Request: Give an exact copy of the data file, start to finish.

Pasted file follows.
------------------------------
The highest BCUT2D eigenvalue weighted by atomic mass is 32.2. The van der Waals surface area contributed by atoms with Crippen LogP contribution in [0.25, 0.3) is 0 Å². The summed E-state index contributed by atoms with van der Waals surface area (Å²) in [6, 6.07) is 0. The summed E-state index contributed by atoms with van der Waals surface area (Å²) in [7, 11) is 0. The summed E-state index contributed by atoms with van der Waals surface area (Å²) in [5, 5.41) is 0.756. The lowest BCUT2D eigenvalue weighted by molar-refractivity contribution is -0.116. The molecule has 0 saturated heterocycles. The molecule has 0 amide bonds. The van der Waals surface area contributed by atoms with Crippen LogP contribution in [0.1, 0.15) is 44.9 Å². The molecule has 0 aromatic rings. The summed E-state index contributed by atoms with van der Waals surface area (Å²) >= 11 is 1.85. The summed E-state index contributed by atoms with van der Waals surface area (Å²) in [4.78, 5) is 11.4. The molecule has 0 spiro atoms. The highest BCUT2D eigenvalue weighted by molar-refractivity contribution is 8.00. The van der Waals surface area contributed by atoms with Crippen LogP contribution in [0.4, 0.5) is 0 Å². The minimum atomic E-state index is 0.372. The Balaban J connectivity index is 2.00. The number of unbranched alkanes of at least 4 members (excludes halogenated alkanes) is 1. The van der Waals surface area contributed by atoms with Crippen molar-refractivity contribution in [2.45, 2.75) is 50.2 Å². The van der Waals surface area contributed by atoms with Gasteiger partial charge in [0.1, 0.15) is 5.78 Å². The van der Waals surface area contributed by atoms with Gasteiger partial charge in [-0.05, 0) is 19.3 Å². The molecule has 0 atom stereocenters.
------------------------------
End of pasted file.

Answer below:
The highest BCUT2D eigenvalue weighted by atomic mass is 32.2. The van der Waals surface area contributed by atoms with Crippen LogP contribution in [0.25, 0.3) is 0 Å². The summed E-state index contributed by atoms with van der Waals surface area (Å²) in [6, 6.07) is 0. The summed E-state index contributed by atoms with van der Waals surface area (Å²) in [7, 11) is 0. The summed E-state index contributed by atoms with van der Waals surface area (Å²) in [5, 5.41) is 0.756. The lowest BCUT2D eigenvalue weighted by molar-refractivity contribution is -0.116. The molecule has 0 saturated heterocycles. The molecule has 0 amide bonds. The van der Waals surface area contributed by atoms with Crippen LogP contribution in [0.1, 0.15) is 44.9 Å². The molecule has 0 aromatic rings. The summed E-state index contributed by atoms with van der Waals surface area (Å²) >= 11 is 1.85. The summed E-state index contributed by atoms with van der Waals surface area (Å²) in [4.78, 5) is 11.4. The molecule has 0 spiro atoms. The highest BCUT2D eigenvalue weighted by molar-refractivity contribution is 8.00. The van der Waals surface area contributed by atoms with Crippen LogP contribution in [0.4, 0.5) is 0 Å². The minimum atomic E-state index is 0.372. The Balaban J connectivity index is 2.00. The number of unbranched alkanes of at least 4 members (excludes halogenated alkanes) is 1. The van der Waals surface area contributed by atoms with Crippen molar-refractivity contribution in [2.45, 2.75) is 50.2 Å². The van der Waals surface area contributed by atoms with Gasteiger partial charge in [0.1, 0.15) is 5.78 Å². The van der Waals surface area contributed by atoms with Gasteiger partial charge in [-0.05, 0) is 19.3 Å². The molecule has 0 atom stereocenters.